cognitive dissonance

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cognitive dissonance

[¦käg·nəd·iv ′dīs·ən·əns]
(psychology)
Psychological conflict that results from incongruous beliefs and attitudes held simultaneously.

cognitive dissonance

the experience of competing, opposing or contradictory thoughts, attitudes or actions leading to a feeling of tension and the need to achieve consonance. The term was introduced by Festinger (1957). In his definition dissonant cognitions exist when Belief A implies the negation of Belief B. For example, ‘Smoking causes lung cancer’ is dissonant with ‘I smoke’. The dissonance can be reduced in a variety of ways, either by adjusting Belief A or Belief B. Belief A could be adjusted by disregarding medical reports that confirm the belief and by paying particular attention to sceptical reports. Belief B can be adjusted by smoking less, or smoking tobacco of a low carcinogenic type.
References in periodicals archive ?
Dissonance theory has subsequently been described as "the most important single development in the history of social psychology.
Cognitive dissonance theory suggests that this is more likely to occur when users are strongly committed to their opinions.
To reduce addicts' intrinsic motivation and then induce them to engage in attitude-discrepant behavior could be done by borrowing from cognitive dissonance theory.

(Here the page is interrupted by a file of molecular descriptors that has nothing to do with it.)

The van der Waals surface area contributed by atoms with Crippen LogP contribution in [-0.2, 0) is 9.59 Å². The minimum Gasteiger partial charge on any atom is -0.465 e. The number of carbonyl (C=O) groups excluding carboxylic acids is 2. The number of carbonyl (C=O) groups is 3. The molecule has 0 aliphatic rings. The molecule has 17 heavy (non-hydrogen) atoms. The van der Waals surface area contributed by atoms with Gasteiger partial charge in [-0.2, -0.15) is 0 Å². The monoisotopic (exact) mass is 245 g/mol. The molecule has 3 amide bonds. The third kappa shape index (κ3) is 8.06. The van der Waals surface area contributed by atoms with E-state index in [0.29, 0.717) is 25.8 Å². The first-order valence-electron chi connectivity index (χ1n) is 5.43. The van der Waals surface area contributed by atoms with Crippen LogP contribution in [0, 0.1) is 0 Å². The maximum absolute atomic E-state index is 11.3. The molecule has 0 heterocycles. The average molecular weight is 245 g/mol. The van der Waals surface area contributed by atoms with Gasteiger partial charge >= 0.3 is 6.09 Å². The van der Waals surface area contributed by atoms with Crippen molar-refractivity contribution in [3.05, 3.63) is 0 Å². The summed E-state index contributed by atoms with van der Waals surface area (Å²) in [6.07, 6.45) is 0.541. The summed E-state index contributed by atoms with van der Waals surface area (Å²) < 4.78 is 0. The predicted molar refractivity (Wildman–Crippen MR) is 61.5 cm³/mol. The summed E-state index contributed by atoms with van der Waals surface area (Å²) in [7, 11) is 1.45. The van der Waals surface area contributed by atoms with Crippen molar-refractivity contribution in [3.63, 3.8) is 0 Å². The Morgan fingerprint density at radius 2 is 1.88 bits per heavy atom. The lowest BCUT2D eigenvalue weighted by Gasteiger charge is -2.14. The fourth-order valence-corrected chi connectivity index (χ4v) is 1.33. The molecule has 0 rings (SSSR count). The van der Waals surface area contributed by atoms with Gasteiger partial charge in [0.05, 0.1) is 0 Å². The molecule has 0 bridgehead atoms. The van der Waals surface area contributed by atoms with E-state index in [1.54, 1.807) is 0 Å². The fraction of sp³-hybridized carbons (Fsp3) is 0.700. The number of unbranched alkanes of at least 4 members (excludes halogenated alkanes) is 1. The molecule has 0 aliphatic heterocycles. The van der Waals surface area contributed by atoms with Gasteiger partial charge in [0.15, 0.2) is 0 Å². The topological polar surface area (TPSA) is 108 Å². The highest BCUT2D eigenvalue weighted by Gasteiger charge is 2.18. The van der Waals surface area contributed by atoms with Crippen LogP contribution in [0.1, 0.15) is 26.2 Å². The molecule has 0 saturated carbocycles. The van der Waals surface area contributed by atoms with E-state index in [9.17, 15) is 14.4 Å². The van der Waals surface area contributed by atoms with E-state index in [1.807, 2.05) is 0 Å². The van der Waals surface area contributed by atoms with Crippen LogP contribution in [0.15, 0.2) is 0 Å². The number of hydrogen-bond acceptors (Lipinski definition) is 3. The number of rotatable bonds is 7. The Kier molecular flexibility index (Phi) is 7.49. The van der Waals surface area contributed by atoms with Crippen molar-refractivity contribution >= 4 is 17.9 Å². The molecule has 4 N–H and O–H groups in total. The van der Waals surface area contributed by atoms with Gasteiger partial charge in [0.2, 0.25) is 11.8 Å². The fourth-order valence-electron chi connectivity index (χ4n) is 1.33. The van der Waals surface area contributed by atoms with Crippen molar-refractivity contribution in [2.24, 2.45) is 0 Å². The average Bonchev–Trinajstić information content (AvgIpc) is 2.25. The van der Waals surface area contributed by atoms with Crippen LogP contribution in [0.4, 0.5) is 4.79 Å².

Aronson, Elliot (1992), "The Return of the Repressed: Dissonance Theory Makes a Comeback," Psychological Inquiry, Vol.
In line with Festinger's dissonance theory, the model includes the conflicts between attitudes and decisions or behavior that are specific for counterfeits and that lead to cognitive dissonance.
The second section, Changing Attitudes and Behaviors, includes "Processing Persuasive Communications," "'Who Says It': Source Factors in Persuasion," "Message Factors," "Personality and Persuasion," "Cognitive Dissonance Theory," and "Interpersonal Persuasion.
According to Leon Festinger's A Theory of Cognitive Dissonance, the classic cognitive dissonance theory explanation for this is that ".
The application of cognitive dissonance theory suggests that participants who receive a monetary incentive in combination with a survey may experience dissonance if they do not complete the survey or at least give it serious consideration (Furse & Stewart).